She poses seductively both on film posters and on hundreds of mid-twentieth century pulp covers. The elements of the image are a kind of visual shorthand for perilous attraction and steamy corruption. Sometimes the dangerous woman is simply a sexual predator who tempts and weakens a male protagonist; sometimes she actually imitates male aggression and appropriates male power. On the poster or pulp cover she perhaps holds only a cocktail glass and a smouldering cigarette, or she might hold a gun and might by the end of the narrative have pulled the trigger. Constrained by the Hays Code, Hollywood tended to package the femme fatale narrative in ways that ensured the defeat of the independent female, but such was the power of the image of the sexual, aggressive, strong woman that she in many ways, in the minds of audiences, resisted this formulaic reassertion of male control (Crime Culture “Film Noir” 1999).

So the role of the “mysterious, (…) gorgeous, unloving, predatory, (…) unreliable, irresponsible, manipulative and desperate” (Tims 1996) femme fatale in film noir is extraordinarily dominant and seems to be painted far away from reality. The greatest difference between the ‘real’ and the ‘noir’ woman is the ambition the on-screen version has (Blaser 1999). Housewives rarely represent a threat to the men and the patriarchal system. In contrast, the femme fatale ’s industriousness for independence and her sexual powers and ambitions jeopardize not only the protagonist, but also the entire system behind him in a tenacious way. Blaser (1999) says that “the femme fatale represents the most direct attack on traditional womanhood and the nuclear family.” In addition to the role of the male protagonist and the femme fatale there are of course some more characteristics of classic film noir which will now be discussed.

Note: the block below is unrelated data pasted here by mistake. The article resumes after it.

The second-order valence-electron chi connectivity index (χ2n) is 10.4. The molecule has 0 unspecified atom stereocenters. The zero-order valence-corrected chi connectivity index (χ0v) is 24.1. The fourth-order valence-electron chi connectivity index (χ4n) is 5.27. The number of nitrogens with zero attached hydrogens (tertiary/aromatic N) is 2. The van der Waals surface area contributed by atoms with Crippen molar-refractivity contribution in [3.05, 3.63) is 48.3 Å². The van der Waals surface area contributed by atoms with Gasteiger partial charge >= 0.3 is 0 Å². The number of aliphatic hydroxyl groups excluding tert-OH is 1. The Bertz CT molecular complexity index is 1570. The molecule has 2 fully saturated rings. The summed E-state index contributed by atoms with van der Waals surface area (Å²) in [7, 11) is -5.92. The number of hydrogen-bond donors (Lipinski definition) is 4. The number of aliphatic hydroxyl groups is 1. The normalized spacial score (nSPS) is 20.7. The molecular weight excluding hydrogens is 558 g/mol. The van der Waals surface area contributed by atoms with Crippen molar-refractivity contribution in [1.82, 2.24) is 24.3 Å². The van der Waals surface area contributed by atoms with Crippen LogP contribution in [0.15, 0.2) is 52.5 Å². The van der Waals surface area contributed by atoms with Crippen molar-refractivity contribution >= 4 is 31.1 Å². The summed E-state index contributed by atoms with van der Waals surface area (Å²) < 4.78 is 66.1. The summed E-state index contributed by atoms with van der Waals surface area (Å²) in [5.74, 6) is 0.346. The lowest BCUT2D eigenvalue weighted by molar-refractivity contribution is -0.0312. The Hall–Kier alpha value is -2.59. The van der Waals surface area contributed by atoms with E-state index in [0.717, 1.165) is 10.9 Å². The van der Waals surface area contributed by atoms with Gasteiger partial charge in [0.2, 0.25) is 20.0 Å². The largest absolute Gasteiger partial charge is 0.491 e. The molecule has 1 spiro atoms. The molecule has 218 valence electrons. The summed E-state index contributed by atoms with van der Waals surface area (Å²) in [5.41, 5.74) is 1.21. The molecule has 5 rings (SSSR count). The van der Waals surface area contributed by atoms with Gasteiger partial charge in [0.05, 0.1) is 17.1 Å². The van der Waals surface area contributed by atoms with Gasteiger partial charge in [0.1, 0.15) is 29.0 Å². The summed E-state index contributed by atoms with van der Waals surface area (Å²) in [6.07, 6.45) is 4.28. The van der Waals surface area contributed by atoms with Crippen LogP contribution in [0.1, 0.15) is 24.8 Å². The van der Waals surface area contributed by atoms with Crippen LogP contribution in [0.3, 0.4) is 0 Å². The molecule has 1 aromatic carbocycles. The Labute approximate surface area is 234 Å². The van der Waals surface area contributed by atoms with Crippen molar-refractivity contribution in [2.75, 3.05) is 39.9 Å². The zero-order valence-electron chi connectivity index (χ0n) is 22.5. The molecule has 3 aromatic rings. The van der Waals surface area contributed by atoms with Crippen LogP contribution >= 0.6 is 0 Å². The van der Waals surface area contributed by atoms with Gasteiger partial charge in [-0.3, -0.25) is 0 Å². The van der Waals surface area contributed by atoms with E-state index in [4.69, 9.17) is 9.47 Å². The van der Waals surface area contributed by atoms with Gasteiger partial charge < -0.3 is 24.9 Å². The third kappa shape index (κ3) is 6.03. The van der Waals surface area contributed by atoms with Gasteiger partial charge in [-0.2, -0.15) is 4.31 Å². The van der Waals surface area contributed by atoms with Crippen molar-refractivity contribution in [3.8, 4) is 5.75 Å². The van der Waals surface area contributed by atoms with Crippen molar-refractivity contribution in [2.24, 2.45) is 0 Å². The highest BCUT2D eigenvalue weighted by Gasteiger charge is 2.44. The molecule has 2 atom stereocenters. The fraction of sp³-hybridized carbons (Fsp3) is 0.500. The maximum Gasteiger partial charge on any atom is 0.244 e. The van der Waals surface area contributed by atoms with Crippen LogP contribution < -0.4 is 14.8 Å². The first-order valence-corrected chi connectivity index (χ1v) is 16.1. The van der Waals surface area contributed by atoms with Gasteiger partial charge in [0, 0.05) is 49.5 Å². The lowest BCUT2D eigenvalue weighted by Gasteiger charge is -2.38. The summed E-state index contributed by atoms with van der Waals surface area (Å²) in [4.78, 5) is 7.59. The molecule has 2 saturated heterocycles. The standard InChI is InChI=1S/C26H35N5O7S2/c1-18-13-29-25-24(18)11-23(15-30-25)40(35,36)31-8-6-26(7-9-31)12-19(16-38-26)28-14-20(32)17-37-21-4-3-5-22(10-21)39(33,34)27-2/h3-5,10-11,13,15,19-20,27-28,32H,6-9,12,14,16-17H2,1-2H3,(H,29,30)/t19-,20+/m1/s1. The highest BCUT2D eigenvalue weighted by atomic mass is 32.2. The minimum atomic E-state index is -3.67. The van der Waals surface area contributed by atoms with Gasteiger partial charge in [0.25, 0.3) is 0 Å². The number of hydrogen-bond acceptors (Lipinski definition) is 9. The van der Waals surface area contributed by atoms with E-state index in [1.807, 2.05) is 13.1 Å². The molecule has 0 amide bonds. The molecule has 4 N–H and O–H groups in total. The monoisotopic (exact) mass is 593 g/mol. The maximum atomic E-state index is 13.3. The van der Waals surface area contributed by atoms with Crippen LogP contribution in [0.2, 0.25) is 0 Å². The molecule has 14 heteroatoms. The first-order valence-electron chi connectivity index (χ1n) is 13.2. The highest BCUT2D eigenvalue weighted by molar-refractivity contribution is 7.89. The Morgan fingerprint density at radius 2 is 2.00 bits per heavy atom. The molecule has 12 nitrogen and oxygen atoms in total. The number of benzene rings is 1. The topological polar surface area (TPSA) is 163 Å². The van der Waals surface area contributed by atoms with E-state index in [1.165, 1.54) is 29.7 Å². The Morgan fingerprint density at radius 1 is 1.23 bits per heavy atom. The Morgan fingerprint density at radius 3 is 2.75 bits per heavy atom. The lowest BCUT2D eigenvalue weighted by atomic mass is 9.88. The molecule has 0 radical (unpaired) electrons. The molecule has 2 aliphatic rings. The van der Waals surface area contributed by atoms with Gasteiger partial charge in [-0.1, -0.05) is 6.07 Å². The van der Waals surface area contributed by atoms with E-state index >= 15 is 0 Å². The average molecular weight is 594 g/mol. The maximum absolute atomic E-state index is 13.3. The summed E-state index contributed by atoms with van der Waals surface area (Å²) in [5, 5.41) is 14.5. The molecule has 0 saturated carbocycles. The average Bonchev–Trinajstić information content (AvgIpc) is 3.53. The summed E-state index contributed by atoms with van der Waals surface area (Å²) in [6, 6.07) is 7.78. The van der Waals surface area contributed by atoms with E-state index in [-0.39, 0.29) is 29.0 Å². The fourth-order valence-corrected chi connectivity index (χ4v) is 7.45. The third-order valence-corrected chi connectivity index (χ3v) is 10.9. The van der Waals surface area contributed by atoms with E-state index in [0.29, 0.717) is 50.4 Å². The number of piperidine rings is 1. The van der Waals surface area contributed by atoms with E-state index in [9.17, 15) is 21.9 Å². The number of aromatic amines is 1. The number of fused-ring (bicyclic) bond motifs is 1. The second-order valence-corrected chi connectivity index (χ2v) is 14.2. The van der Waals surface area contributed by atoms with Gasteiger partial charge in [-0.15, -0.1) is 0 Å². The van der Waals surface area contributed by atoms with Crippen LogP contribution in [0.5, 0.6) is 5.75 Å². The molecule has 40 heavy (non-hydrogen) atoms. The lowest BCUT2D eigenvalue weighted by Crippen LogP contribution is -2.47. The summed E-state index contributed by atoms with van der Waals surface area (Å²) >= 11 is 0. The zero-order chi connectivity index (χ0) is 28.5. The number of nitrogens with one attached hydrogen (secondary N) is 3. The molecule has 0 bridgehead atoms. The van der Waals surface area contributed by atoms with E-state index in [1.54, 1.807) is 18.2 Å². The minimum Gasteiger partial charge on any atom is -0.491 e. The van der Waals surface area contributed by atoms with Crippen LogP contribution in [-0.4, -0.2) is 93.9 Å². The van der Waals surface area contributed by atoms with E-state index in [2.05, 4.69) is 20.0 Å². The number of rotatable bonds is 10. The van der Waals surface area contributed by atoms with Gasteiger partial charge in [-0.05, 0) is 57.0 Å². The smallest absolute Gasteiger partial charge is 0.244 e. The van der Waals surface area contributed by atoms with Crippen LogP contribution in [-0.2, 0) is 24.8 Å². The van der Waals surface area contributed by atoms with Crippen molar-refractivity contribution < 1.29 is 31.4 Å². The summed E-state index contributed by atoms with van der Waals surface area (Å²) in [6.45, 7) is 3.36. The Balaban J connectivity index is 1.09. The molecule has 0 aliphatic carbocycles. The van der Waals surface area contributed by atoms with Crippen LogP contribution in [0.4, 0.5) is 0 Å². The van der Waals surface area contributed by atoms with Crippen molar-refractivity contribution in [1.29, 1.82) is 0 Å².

1.4 Further characteristics of classic film noir – Story line, mood, tone, visual and cinematic elements

One of the most important characteristics of classic film noir is the story line, because all these films had two similarities:

They were all dark, desperate tales and they were all based in contemporary settings of the city, or the urban sprawl. Their stories often centred on law and order, with outsiders, opportunists, losers and criminals busy plotting revenge or murder. (…) The mood always remains the same. Classic film noir stories, no matter their detail, are always pessimistic, obsessive and full of dark intent. Part of this pessimism is to do with an inescapable fate that reaps its ill harvest come what may (What makes a classic film noir movie? With reference to the Maltese Falcon, The Big Sleep and Sunset Boulevard (2000).

Schrader (1972) also sees some common characteristics of classic film noir. He puts emphasis on film noir as a visual style. He says this genre was characterised by “mood” and “tone”:

Watching film noirs, I have noticed some elements which they all have in common. One of the techniques used is the very low key lighting which obscures the action. The uses of night and shadows are a recurring factor in noir films, emphasising coldness and darkness. In the films, the world often seems like a prison, this is often shown through image metaphors like sun blinds. A lot of use of extreme low and high angle perspectives which serve to create a mood of uneasiness and loneliness in noirs (Schrader 1972).

So in the classic film noir the audience is introduced to the dark world of crime, a world full of shadows, rain drenched streets and sleazy bars. The photography is equally distinctive. With disorientating camera angles, expressionist, distorted close-ups and chiaroscuro lighting that fills the frame with shafts of light and shadow, a claustrophobic world of fear and paranoia is created (Crime Culture “Film Noir” 1999). These, and many other filmic elements and devices, constitute meaning in the early films. The focus will now be put on the relations between the classic film noir and the social and cultural surroundings in the United States at this particular time.

1.5 Historical and social surroundings